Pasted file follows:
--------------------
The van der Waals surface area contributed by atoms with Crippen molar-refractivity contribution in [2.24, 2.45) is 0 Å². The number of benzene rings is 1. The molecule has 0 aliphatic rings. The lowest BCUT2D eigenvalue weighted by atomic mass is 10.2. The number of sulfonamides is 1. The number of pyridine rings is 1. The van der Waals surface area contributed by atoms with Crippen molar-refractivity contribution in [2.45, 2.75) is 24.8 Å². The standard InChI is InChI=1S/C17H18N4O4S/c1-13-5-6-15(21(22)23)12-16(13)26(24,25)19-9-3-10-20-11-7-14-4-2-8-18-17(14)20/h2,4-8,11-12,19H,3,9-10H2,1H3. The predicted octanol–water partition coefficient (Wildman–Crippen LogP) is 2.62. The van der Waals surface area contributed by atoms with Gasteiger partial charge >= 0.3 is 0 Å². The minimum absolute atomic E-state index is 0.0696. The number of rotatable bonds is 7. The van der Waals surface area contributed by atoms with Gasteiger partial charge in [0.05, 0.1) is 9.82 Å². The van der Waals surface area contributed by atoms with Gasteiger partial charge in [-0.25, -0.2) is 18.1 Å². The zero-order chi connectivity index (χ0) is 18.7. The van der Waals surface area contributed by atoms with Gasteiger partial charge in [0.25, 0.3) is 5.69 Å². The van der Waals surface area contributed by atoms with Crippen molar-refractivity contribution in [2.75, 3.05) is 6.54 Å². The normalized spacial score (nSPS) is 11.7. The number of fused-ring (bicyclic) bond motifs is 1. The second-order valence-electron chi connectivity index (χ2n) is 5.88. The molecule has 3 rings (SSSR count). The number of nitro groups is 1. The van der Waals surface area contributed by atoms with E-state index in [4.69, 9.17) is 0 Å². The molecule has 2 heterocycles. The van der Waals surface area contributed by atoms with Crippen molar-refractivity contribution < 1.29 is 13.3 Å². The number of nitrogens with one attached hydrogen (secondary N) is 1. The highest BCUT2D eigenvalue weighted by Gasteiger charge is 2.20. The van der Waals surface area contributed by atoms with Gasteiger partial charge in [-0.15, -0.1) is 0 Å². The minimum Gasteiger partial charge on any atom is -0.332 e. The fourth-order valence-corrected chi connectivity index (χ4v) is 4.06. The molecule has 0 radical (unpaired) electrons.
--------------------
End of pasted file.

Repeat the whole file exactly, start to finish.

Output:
The van der Waals surface area contributed by atoms with Crippen molar-refractivity contribution in [2.24, 2.45) is 0 Å². The number of benzene rings is 1. The molecule has 0 aliphatic rings. The lowest BCUT2D eigenvalue weighted by atomic mass is 10.2. The number of sulfonamides is 1. The number of pyridine rings is 1. The van der Waals surface area contributed by atoms with Crippen molar-refractivity contribution in [2.45, 2.75) is 24.8 Å². The standard InChI is InChI=1S/C17H18N4O4S/c1-13-5-6-15(21(22)23)12-16(13)26(24,25)19-9-3-10-20-11-7-14-4-2-8-18-17(14)20/h2,4-8,11-12,19H,3,9-10H2,1H3. The predicted octanol–water partition coefficient (Wildman–Crippen LogP) is 2.62. The van der Waals surface area contributed by atoms with Gasteiger partial charge >= 0.3 is 0 Å². The minimum absolute atomic E-state index is 0.0696. The number of rotatable bonds is 7. The van der Waals surface area contributed by atoms with Gasteiger partial charge in [0.05, 0.1) is 9.82 Å². The van der Waals surface area contributed by atoms with Gasteiger partial charge in [-0.25, -0.2) is 18.1 Å². The zero-order chi connectivity index (χ0) is 18.7. The van der Waals surface area contributed by atoms with Gasteiger partial charge in [0.25, 0.3) is 5.69 Å². The van der Waals surface area contributed by atoms with Crippen molar-refractivity contribution in [2.75, 3.05) is 6.54 Å². The normalized spacial score (nSPS) is 11.7. The number of fused-ring (bicyclic) bond motifs is 1. The second-order valence-electron chi connectivity index (χ2n) is 5.88. The molecule has 3 rings (SSSR count). The number of nitro groups is 1. The van der Waals surface area contributed by atoms with E-state index in [4.69, 9.17) is 0 Å². The molecule has 2 heterocycles. The van der Waals surface area contributed by atoms with Crippen molar-refractivity contribution < 1.29 is 13.3 Å². The number of nitrogens with one attached hydrogen (secondary N) is 1. The highest BCUT2D eigenvalue weighted by Gasteiger charge is 2.20. The van der Waals surface area contributed by atoms with Gasteiger partial charge in [-0.15, -0.1) is 0 Å². The minimum Gasteiger partial charge on any atom is -0.332 e. The fourth-order valence-corrected chi connectivity index (χ4v) is 4.06. The molecule has 0 radical (unpaired) electrons.